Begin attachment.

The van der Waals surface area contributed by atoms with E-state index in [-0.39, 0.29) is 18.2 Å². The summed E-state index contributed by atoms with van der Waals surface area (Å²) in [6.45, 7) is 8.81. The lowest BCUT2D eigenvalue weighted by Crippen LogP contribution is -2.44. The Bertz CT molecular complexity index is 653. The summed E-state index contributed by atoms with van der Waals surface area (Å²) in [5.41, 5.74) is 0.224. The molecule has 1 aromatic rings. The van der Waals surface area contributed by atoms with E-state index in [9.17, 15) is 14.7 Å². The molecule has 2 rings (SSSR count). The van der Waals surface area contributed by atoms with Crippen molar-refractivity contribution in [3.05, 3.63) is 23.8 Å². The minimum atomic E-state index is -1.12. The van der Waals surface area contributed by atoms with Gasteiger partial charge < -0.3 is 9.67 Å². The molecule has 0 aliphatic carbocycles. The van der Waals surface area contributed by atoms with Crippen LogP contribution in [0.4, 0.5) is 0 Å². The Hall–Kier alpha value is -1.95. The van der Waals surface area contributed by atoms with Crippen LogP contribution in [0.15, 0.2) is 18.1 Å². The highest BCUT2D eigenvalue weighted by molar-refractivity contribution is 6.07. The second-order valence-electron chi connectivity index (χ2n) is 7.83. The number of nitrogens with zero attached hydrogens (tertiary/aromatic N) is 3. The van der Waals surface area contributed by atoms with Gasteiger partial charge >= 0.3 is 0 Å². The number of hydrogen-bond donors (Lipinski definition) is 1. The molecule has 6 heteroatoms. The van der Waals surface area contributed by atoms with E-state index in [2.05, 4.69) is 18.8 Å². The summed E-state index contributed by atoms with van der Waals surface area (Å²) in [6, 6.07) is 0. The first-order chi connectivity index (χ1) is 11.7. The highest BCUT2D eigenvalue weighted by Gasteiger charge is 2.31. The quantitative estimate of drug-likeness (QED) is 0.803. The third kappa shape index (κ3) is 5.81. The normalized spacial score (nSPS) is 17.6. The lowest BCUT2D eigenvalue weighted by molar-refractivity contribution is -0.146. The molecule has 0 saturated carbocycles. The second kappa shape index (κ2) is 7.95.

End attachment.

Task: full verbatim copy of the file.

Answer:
The van der Waals surface area contributed by atoms with E-state index in [-0.39, 0.29) is 18.2 Å². The summed E-state index contributed by atoms with van der Waals surface area (Å²) in [6.45, 7) is 8.81. The lowest BCUT2D eigenvalue weighted by Crippen LogP contribution is -2.44. The Bertz CT molecular complexity index is 653. The summed E-state index contributed by atoms with van der Waals surface area (Å²) in [5.41, 5.74) is 0.224. The molecule has 1 aromatic rings. The van der Waals surface area contributed by atoms with E-state index in [9.17, 15) is 14.7 Å². The molecule has 2 rings (SSSR count). The van der Waals surface area contributed by atoms with Crippen molar-refractivity contribution in [3.05, 3.63) is 23.8 Å². The minimum atomic E-state index is -1.12. The van der Waals surface area contributed by atoms with Gasteiger partial charge < -0.3 is 9.67 Å². The molecule has 0 aliphatic carbocycles. The van der Waals surface area contributed by atoms with Crippen LogP contribution in [0.4, 0.5) is 0 Å². The Hall–Kier alpha value is -1.95. The van der Waals surface area contributed by atoms with Crippen LogP contribution in [0.15, 0.2) is 18.1 Å². The highest BCUT2D eigenvalue weighted by molar-refractivity contribution is 6.07. The second-order valence-electron chi connectivity index (χ2n) is 7.83. The number of nitrogens with zero attached hydrogens (tertiary/aromatic N) is 3. The van der Waals surface area contributed by atoms with Gasteiger partial charge >= 0.3 is 0 Å². The number of hydrogen-bond donors (Lipinski definition) is 1. The molecule has 6 heteroatoms. The van der Waals surface area contributed by atoms with E-state index in [2.05, 4.69) is 18.8 Å². The summed E-state index contributed by atoms with van der Waals surface area (Å²) in [6, 6.07) is 0. The first-order chi connectivity index (χ1) is 11.7. The highest BCUT2D eigenvalue weighted by Gasteiger charge is 2.31. The quantitative estimate of drug-likeness (QED) is 0.803. The third kappa shape index (κ3) is 5.81. The normalized spacial score (nSPS) is 17.6. The lowest BCUT2D eigenvalue weighted by molar-refractivity contribution is -0.146. The molecule has 0 saturated carbocycles. The second kappa shape index (κ2) is 7.95.